July 14th, 2010

Keep Walking

Crystal Meth / Meth / Tina

Methamphetamine is a highly addictive stimulant and is derived from its parent drug, amphetamine, which has limited medical purposes and Crystal Meth is common among those who use it.

Amphetamines were developed in the 1930’s for use in treating obesity and sleeping problems. In the case of obesity, amphetamine acts to curb appetite. In sleeping problems, a condition that causes excessive daytime sleepiness, amphetamine helps keep the patient awake. Amphetamine is also used in nasal decongestants and bronchial inhalers.

Drug Addiction Symptoms: Crystal Meth, as we know it today, was once only found in Hawaii and some western states. The drug had been brought in from Asia. But the drug quickly found its way across the country, and statistics show that at least 10 million people have tried methamphetamine at least once.

Crystal Meth Definition: Crystal Meth is classified as a Schedule II stimulant, meaning it has a high potential for abuse and addiction. It is a powerful central nervous system stimulant and works on the brain and spinal chord.

Crystal Meth interferes with the normal function of neurotransmitters, which are natural chemicals produced by nerve cells that communicate with each other to regulate thinking and all body systems. One of those neurotransmitters is called dopamine, which influences our natural reward system.

For example, we do a good job, we feel good about ourselves. We get pleasure from the company of others. We enjoy a soft summer breeze.

Any pleasurable feeling relies on the function of dopamine.

Methamphetamine increases the release of dopamine. That's why Crystal Meth addiction is so common. In its legal form, the drug is only available by prescription and those prescriptions cannot be refilled.

Crystal Meth is A VERY dangerous drug: Crystal Meth is very addictive because of its pleasurable effect from the increased release of dopamine. Users become addicted quickly and as they continue to abuse the drug, higher doses are needed, and increased frequency of use.

Chronic abuse of this drug, will alter brain function by damaging neuron cell endings. The dopamine and serotonin neurons do not die, but the cell endings are cut back and while cells endings might grow back, that process is limited by the damage.

Crystal Meth studies of the human brain have shown apparent changes in the dopamine system, and these changes are responsible for reduced motor skills and impaired verbal learning.

Methamphetamine use also contributes to changes in areas of the brain associated with memory and emotion. Chronic users have experienced serious emotional and cognitive problems directly attributed to Crystal Meth.

Methamphetamine gets to work quickly, even in small amounts, and persons using it may exhibit some of the following symptoms:

- They may be more active and energetic.
- They may have less appetite.
-Their heart rate may increase or become irregular; their breathing my be more rapid; their blood pressure may rise.
- Rapid heart rate is common, as is irregular heart rate.
- Other side effects are anxiety, irritability, insomnia, tremors, a confused mental state, cardiovascular collapse and even death.

Chronic, long-term use produces anorexia, aggressiveness, paranoia, memory loss, hallucinations and delusional thinking. Long-term Crystal Meth use causes severe dental problems. Methamphetamine use also increases the risk of contracting HIV/AIDS and hepatitis.

If a user injects the drug, the HIV risk comes from used needles. But the drug is so intoxicating that users may be less inhibited and often engage in unsafe activities, such as unprotected sex.

Methamphetamine users who have HIV, experience an increase in neuro-injury and cognitive impairment, compared to HIV patients who do not use drugs.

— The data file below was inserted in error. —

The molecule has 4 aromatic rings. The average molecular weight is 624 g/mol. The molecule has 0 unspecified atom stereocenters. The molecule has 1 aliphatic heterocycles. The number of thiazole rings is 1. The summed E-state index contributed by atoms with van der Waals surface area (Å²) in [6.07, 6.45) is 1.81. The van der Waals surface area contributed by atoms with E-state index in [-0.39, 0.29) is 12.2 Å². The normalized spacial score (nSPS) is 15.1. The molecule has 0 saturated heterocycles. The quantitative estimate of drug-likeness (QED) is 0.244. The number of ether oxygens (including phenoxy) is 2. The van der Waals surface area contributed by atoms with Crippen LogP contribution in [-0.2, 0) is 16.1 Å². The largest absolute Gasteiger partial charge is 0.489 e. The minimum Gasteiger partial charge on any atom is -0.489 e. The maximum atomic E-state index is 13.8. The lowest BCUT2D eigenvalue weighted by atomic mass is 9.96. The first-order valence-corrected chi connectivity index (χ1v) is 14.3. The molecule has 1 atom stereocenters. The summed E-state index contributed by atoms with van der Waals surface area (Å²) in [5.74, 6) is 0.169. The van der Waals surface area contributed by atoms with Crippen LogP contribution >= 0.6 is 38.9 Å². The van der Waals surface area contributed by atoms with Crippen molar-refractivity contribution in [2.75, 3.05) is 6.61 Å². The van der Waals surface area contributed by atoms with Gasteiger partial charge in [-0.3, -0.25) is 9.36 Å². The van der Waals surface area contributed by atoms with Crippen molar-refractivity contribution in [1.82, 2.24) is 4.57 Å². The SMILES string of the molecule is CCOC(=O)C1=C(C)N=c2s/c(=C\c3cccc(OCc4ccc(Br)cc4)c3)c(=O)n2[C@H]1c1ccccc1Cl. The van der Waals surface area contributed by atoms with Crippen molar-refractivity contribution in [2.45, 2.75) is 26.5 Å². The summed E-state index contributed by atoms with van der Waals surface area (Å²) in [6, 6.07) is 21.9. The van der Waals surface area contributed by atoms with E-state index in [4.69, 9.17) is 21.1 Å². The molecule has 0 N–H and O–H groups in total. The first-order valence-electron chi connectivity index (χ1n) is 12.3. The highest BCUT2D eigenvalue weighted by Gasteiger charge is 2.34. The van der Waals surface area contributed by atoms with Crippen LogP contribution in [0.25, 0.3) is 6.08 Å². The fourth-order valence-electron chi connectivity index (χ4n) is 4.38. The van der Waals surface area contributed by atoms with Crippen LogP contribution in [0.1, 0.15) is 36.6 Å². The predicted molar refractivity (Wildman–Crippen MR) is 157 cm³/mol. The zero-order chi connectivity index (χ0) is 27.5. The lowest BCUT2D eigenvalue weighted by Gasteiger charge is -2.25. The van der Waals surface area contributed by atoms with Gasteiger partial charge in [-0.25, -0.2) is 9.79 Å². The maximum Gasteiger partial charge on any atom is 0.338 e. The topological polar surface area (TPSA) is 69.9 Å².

Crystal Meth Binge and crash:

The pleasurable effects of Methamphetamine will wear off before its concentration in the blood is reduced, so users will try to keep the “high” going by taking more.

The powerful lure of the drug keeps the user occupied, often for days, going without food and sleep. This is known as a “run” and that binge leads to a crash. Because of the binge and crash, users lose their sense of reality, as any health concerns are abandoned by the urge for the high. With no sense of time, no awareness of danger, people can literally throw away their lives using this drug.

The media runs stories from time to time about raids on the small illegal labs that produce methamphetamine. The drug is manufactured using common chemicals that can be purchased legally.

In recent years, for example, there was a crackdown on over-the-counter cough medicine because those legal medications were being used to produce methamphetamine. The portable labs are small and can fit into a suitcase.

Illegal operations are set up in home kitchens, basements, garages, hotel rooms or just about any small, private space. However, the labs are also very dangerous, as explosions are not uncommon. These dangerous manufacturing operations are started because a few hundred dollars in materials can lead to thousands on the street. Those who profit from the misery and misfortune of others figure it’s a risk worth taking.

The drug has many street names including meth, speed, crank, chalk, go-fast, zip, tina and cristy.

Methamphetamine hydrochloride is the form of the drug that is smoked, and some of its nicknames include L.A., ice, crystal, 64 glass and quartz.

Bad news/good news: The National Survey on Drug Use and Health (NASDUH) reported in 2005 about Crystal Meth, that 10.4 million people aged 12 and older had tried methamphetamine at least once. The rate of annual and 30-day use of the drug had not changed from 2004 to 2005, but the number of people who had tried the drug at least once had declined from 4.9 to 4.3 percent.

There have also been reported dramatic decreases in the illegal methamphetamine labs, according to the Drug Enforcement Administration. However, there have been reported increases in the smuggling of larger amounts from Mexico and a much more pure form of the drug.

Methamphetamine and Cocaine Comparison: Crystal Meth and cocaine create similar effects, such as an intense “rush” and feelings of euphoria, but they are very different in the way they work in the body. Cocaine leaves the system rather quickly, as it is metabolized by the body. But, methamphetamine can linger for hours. It stays in the body, unchanged. Meth stays in the brain longer than cocaine, and therefore the drug is longer-lasting. Both methamphetamine and cocaine cause an increase in the levels of dopamine, but levels of dopamine are higher with meth use, because the nerve cell actions are different.